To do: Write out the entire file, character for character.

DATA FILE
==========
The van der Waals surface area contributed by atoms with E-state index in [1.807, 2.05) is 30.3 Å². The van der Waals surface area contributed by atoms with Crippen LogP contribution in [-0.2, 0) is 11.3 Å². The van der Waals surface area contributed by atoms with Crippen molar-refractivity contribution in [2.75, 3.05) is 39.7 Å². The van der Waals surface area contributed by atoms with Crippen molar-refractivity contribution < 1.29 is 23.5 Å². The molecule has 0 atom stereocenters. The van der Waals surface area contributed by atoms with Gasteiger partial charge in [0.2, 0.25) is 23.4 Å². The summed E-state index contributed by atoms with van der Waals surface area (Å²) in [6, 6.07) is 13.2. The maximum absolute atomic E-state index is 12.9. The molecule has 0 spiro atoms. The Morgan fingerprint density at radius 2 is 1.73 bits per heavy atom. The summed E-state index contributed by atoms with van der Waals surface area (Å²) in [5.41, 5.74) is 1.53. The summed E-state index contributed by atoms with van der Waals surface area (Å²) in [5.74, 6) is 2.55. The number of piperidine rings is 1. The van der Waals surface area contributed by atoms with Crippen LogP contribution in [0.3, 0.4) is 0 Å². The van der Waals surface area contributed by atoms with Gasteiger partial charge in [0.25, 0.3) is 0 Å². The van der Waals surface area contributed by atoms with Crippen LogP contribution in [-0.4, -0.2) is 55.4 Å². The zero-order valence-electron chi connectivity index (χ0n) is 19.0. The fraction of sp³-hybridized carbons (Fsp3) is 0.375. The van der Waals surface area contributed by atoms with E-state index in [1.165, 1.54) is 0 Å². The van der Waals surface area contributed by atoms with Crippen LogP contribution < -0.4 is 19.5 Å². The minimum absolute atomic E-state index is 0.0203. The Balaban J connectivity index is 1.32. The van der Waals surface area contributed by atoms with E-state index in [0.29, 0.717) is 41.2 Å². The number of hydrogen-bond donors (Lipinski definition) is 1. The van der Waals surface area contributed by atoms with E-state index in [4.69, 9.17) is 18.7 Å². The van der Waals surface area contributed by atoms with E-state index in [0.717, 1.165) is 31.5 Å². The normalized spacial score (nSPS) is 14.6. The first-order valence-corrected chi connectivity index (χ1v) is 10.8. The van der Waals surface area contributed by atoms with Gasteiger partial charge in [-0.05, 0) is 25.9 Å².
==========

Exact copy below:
The van der Waals surface area contributed by atoms with E-state index in [1.807, 2.05) is 30.3 Å². The van der Waals surface area contributed by atoms with Crippen LogP contribution in [-0.2, 0) is 11.3 Å². The van der Waals surface area contributed by atoms with Crippen molar-refractivity contribution in [2.75, 3.05) is 39.7 Å². The van der Waals surface area contributed by atoms with Crippen molar-refractivity contribution < 1.29 is 23.5 Å². The molecule has 0 atom stereocenters. The van der Waals surface area contributed by atoms with Gasteiger partial charge in [0.2, 0.25) is 23.4 Å². The summed E-state index contributed by atoms with van der Waals surface area (Å²) in [6, 6.07) is 13.2. The maximum absolute atomic E-state index is 12.9. The molecule has 0 spiro atoms. The Morgan fingerprint density at radius 2 is 1.73 bits per heavy atom. The summed E-state index contributed by atoms with van der Waals surface area (Å²) in [5.41, 5.74) is 1.53. The summed E-state index contributed by atoms with van der Waals surface area (Å²) in [5.74, 6) is 2.55. The number of piperidine rings is 1. The van der Waals surface area contributed by atoms with Crippen LogP contribution in [0.3, 0.4) is 0 Å². The van der Waals surface area contributed by atoms with Gasteiger partial charge in [0.25, 0.3) is 0 Å². The van der Waals surface area contributed by atoms with Crippen LogP contribution in [-0.4, -0.2) is 55.4 Å². The zero-order valence-electron chi connectivity index (χ0n) is 19.0. The fraction of sp³-hybridized carbons (Fsp3) is 0.375. The van der Waals surface area contributed by atoms with E-state index in [1.165, 1.54) is 0 Å². The van der Waals surface area contributed by atoms with Crippen LogP contribution < -0.4 is 19.5 Å². The minimum absolute atomic E-state index is 0.0203. The Balaban J connectivity index is 1.32. The van der Waals surface area contributed by atoms with E-state index in [0.29, 0.717) is 41.2 Å². The number of hydrogen-bond donors (Lipinski definition) is 1. The van der Waals surface area contributed by atoms with E-state index in [4.69, 9.17) is 18.7 Å². The van der Waals surface area contributed by atoms with E-state index in [0.717, 1.165) is 31.5 Å². The normalized spacial score (nSPS) is 14.6. The first-order valence-corrected chi connectivity index (χ1v) is 10.8. The van der Waals surface area contributed by atoms with Gasteiger partial charge in [-0.05, 0) is 25.9 Å².